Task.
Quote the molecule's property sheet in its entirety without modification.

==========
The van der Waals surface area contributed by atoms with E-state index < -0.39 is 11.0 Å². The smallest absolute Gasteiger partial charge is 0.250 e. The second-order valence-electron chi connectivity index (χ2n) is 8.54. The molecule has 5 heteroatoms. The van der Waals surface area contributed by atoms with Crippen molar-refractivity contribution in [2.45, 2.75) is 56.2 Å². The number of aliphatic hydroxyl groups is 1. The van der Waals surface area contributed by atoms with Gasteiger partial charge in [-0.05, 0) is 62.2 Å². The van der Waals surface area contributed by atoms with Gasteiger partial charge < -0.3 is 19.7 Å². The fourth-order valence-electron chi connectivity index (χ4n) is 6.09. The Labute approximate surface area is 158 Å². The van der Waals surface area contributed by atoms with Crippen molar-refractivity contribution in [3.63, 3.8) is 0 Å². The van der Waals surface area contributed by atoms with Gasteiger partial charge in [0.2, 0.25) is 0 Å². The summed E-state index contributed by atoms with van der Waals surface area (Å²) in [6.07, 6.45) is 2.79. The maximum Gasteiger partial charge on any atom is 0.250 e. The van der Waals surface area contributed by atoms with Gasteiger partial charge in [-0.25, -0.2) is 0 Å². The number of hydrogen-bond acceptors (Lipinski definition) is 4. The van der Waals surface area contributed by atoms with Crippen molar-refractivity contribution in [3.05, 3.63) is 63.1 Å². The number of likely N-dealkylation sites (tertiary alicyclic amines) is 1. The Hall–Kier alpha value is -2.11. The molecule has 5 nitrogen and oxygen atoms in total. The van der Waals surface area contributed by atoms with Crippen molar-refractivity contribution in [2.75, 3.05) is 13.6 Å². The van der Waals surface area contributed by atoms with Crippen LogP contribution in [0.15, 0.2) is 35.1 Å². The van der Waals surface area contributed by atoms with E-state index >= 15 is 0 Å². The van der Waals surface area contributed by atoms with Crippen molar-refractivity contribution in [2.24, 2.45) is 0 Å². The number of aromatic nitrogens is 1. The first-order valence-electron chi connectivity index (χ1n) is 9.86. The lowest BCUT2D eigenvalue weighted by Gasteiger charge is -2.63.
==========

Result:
The van der Waals surface area contributed by atoms with E-state index < -0.39 is 11.0 Å². The smallest absolute Gasteiger partial charge is 0.250 e. The second-order valence-electron chi connectivity index (χ2n) is 8.54. The molecule has 5 heteroatoms. The van der Waals surface area contributed by atoms with Crippen molar-refractivity contribution in [2.45, 2.75) is 56.2 Å². The number of aliphatic hydroxyl groups is 1. The van der Waals surface area contributed by atoms with Gasteiger partial charge in [-0.05, 0) is 62.2 Å². The van der Waals surface area contributed by atoms with Gasteiger partial charge < -0.3 is 19.7 Å². The fourth-order valence-electron chi connectivity index (χ4n) is 6.09. The Labute approximate surface area is 158 Å². The van der Waals surface area contributed by atoms with Crippen molar-refractivity contribution in [3.63, 3.8) is 0 Å². The van der Waals surface area contributed by atoms with Gasteiger partial charge in [0.2, 0.25) is 0 Å². The summed E-state index contributed by atoms with van der Waals surface area (Å²) in [6.07, 6.45) is 2.79. The maximum Gasteiger partial charge on any atom is 0.250 e. The van der Waals surface area contributed by atoms with Gasteiger partial charge in [-0.25, -0.2) is 0 Å². The number of hydrogen-bond acceptors (Lipinski definition) is 4. The van der Waals surface area contributed by atoms with Crippen molar-refractivity contribution in [3.05, 3.63) is 63.1 Å². The number of likely N-dealkylation sites (tertiary alicyclic amines) is 1. The Hall–Kier alpha value is -2.11. The molecule has 5 nitrogen and oxygen atoms in total. The van der Waals surface area contributed by atoms with Crippen molar-refractivity contribution in [2.75, 3.05) is 13.6 Å². The van der Waals surface area contributed by atoms with Crippen LogP contribution in [0.15, 0.2) is 35.1 Å². The van der Waals surface area contributed by atoms with E-state index >= 15 is 0 Å². The van der Waals surface area contributed by atoms with Crippen molar-refractivity contribution in [2.24, 2.45) is 0 Å². The number of aromatic nitrogens is 1. The first-order valence-electron chi connectivity index (χ1n) is 9.86. The lowest BCUT2D eigenvalue weighted by Gasteiger charge is -2.63.